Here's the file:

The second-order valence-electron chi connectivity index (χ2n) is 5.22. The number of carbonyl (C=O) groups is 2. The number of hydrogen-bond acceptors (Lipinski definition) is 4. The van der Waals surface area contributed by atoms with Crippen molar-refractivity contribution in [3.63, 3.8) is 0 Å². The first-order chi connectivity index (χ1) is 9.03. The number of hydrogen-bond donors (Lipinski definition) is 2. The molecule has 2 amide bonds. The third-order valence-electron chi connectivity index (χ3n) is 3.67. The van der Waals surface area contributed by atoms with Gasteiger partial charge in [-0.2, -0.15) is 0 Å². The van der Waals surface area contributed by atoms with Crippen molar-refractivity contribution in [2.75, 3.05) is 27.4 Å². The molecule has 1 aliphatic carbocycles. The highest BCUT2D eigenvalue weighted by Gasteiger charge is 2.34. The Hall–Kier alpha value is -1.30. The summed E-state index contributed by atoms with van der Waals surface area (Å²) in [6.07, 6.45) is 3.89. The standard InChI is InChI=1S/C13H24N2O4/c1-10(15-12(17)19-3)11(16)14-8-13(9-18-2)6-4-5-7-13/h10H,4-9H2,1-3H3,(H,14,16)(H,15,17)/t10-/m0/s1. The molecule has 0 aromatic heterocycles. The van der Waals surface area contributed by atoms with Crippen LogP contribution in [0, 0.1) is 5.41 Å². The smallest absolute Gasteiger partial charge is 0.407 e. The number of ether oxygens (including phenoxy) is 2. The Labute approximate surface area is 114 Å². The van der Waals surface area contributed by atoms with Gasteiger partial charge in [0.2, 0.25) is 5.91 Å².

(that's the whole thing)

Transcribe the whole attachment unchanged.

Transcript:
The second-order valence-electron chi connectivity index (χ2n) is 5.22. The number of carbonyl (C=O) groups is 2. The number of hydrogen-bond acceptors (Lipinski definition) is 4. The van der Waals surface area contributed by atoms with Crippen molar-refractivity contribution in [3.63, 3.8) is 0 Å². The first-order chi connectivity index (χ1) is 9.03. The number of hydrogen-bond donors (Lipinski definition) is 2. The molecule has 2 amide bonds. The third-order valence-electron chi connectivity index (χ3n) is 3.67. The van der Waals surface area contributed by atoms with Gasteiger partial charge in [-0.2, -0.15) is 0 Å². The van der Waals surface area contributed by atoms with Crippen molar-refractivity contribution in [2.75, 3.05) is 27.4 Å². The molecule has 1 aliphatic carbocycles. The highest BCUT2D eigenvalue weighted by Gasteiger charge is 2.34. The Hall–Kier alpha value is -1.30. The summed E-state index contributed by atoms with van der Waals surface area (Å²) in [6.07, 6.45) is 3.89. The standard InChI is InChI=1S/C13H24N2O4/c1-10(15-12(17)19-3)11(16)14-8-13(9-18-2)6-4-5-7-13/h10H,4-9H2,1-3H3,(H,14,16)(H,15,17)/t10-/m0/s1. The molecule has 0 aromatic heterocycles. The van der Waals surface area contributed by atoms with Crippen LogP contribution in [0, 0.1) is 5.41 Å². The smallest absolute Gasteiger partial charge is 0.407 e. The number of ether oxygens (including phenoxy) is 2. The Labute approximate surface area is 114 Å². The van der Waals surface area contributed by atoms with Gasteiger partial charge in [0.2, 0.25) is 5.91 Å².